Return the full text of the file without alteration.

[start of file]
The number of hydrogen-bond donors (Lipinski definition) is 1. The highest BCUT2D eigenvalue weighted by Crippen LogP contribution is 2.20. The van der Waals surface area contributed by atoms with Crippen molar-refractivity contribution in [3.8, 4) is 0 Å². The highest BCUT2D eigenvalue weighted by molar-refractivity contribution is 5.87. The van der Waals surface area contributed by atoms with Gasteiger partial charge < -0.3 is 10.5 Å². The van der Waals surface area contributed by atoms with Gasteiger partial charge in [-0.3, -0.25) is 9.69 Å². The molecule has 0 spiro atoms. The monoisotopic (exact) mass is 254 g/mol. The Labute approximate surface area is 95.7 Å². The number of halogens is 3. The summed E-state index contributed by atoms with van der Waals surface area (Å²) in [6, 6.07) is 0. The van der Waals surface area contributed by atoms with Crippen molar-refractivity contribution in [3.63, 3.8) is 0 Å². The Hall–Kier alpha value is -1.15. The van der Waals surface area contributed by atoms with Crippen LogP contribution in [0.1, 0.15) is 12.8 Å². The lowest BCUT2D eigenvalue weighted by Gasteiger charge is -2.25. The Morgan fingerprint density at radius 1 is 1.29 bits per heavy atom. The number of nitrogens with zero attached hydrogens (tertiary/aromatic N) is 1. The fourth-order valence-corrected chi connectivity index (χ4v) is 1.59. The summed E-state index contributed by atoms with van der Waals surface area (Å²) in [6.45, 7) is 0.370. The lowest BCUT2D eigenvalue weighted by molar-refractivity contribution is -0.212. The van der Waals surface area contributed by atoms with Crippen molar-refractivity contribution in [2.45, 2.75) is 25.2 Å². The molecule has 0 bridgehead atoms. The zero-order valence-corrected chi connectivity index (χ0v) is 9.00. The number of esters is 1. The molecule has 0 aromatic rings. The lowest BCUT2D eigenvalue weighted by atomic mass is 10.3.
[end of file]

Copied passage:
The number of hydrogen-bond donors (Lipinski definition) is 1. The highest BCUT2D eigenvalue weighted by Crippen LogP contribution is 2.20. The van der Waals surface area contributed by atoms with Crippen molar-refractivity contribution in [3.8, 4) is 0 Å². The highest BCUT2D eigenvalue weighted by molar-refractivity contribution is 5.87. The van der Waals surface area contributed by atoms with Gasteiger partial charge < -0.3 is 10.5 Å². The van der Waals surface area contributed by atoms with Gasteiger partial charge in [-0.3, -0.25) is 9.69 Å². The molecule has 0 spiro atoms. The monoisotopic (exact) mass is 254 g/mol. The Labute approximate surface area is 95.7 Å². The number of halogens is 3. The summed E-state index contributed by atoms with van der Waals surface area (Å²) in [6, 6.07) is 0. The van der Waals surface area contributed by atoms with Crippen molar-refractivity contribution in [3.63, 3.8) is 0 Å². The Hall–Kier alpha value is -1.15. The van der Waals surface area contributed by atoms with Crippen LogP contribution in [0.1, 0.15) is 12.8 Å². The lowest BCUT2D eigenvalue weighted by Gasteiger charge is -2.25. The Morgan fingerprint density at radius 1 is 1.29 bits per heavy atom. The number of nitrogens with zero attached hydrogens (tertiary/aromatic N) is 1. The fourth-order valence-corrected chi connectivity index (χ4v) is 1.59. The summed E-state index contributed by atoms with van der Waals surface area (Å²) in [6.45, 7) is 0.370. The lowest BCUT2D eigenvalue weighted by molar-refractivity contribution is -0.212. The van der Waals surface area contributed by atoms with Crippen molar-refractivity contribution in [2.45, 2.75) is 25.2 Å². The molecule has 0 bridgehead atoms. The zero-order valence-corrected chi connectivity index (χ0v) is 9.00. The number of esters is 1. The molecule has 0 aromatic rings. The lowest BCUT2D eigenvalue weighted by atomic mass is 10.3.